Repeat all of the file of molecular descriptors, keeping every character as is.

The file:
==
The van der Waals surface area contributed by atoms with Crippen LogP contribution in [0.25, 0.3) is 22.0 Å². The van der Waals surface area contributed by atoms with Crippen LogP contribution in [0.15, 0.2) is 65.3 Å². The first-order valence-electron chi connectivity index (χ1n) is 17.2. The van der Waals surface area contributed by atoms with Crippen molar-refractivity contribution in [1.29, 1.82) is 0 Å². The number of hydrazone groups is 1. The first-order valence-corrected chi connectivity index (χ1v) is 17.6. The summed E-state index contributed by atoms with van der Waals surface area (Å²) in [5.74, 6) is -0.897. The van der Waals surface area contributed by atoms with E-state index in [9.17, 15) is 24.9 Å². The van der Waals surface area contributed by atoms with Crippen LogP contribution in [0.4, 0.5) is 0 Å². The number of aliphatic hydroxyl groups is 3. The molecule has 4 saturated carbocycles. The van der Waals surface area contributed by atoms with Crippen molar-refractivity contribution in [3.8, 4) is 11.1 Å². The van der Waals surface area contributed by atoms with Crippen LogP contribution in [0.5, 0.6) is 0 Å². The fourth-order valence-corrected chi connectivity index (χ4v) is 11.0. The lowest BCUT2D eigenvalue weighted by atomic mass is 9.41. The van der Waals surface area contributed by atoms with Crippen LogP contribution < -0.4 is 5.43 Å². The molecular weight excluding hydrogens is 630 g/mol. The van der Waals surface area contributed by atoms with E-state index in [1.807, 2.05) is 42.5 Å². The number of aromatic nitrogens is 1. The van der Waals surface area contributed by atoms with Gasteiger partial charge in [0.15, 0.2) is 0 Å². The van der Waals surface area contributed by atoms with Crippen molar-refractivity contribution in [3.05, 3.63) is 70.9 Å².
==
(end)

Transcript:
The van der Waals surface area contributed by atoms with Crippen LogP contribution in [0.25, 0.3) is 22.0 Å². The van der Waals surface area contributed by atoms with Crippen LogP contribution in [0.15, 0.2) is 65.3 Å². The first-order valence-electron chi connectivity index (χ1n) is 17.2. The van der Waals surface area contributed by atoms with Crippen molar-refractivity contribution in [1.29, 1.82) is 0 Å². The number of hydrazone groups is 1. The first-order valence-corrected chi connectivity index (χ1v) is 17.6. The summed E-state index contributed by atoms with van der Waals surface area (Å²) in [5.74, 6) is -0.897. The van der Waals surface area contributed by atoms with E-state index in [9.17, 15) is 24.9 Å². The van der Waals surface area contributed by atoms with Crippen LogP contribution in [0.4, 0.5) is 0 Å². The number of aliphatic hydroxyl groups is 3. The molecule has 4 saturated carbocycles. The van der Waals surface area contributed by atoms with Crippen molar-refractivity contribution in [3.8, 4) is 11.1 Å². The van der Waals surface area contributed by atoms with Crippen LogP contribution in [0.5, 0.6) is 0 Å². The fourth-order valence-corrected chi connectivity index (χ4v) is 11.0. The lowest BCUT2D eigenvalue weighted by atomic mass is 9.41. The van der Waals surface area contributed by atoms with Crippen LogP contribution < -0.4 is 5.43 Å². The molecular weight excluding hydrogens is 630 g/mol. The van der Waals surface area contributed by atoms with E-state index in [1.807, 2.05) is 42.5 Å². The number of aromatic nitrogens is 1. The van der Waals surface area contributed by atoms with Gasteiger partial charge in [0.15, 0.2) is 0 Å². The van der Waals surface area contributed by atoms with Crippen molar-refractivity contribution in [3.05, 3.63) is 70.9 Å².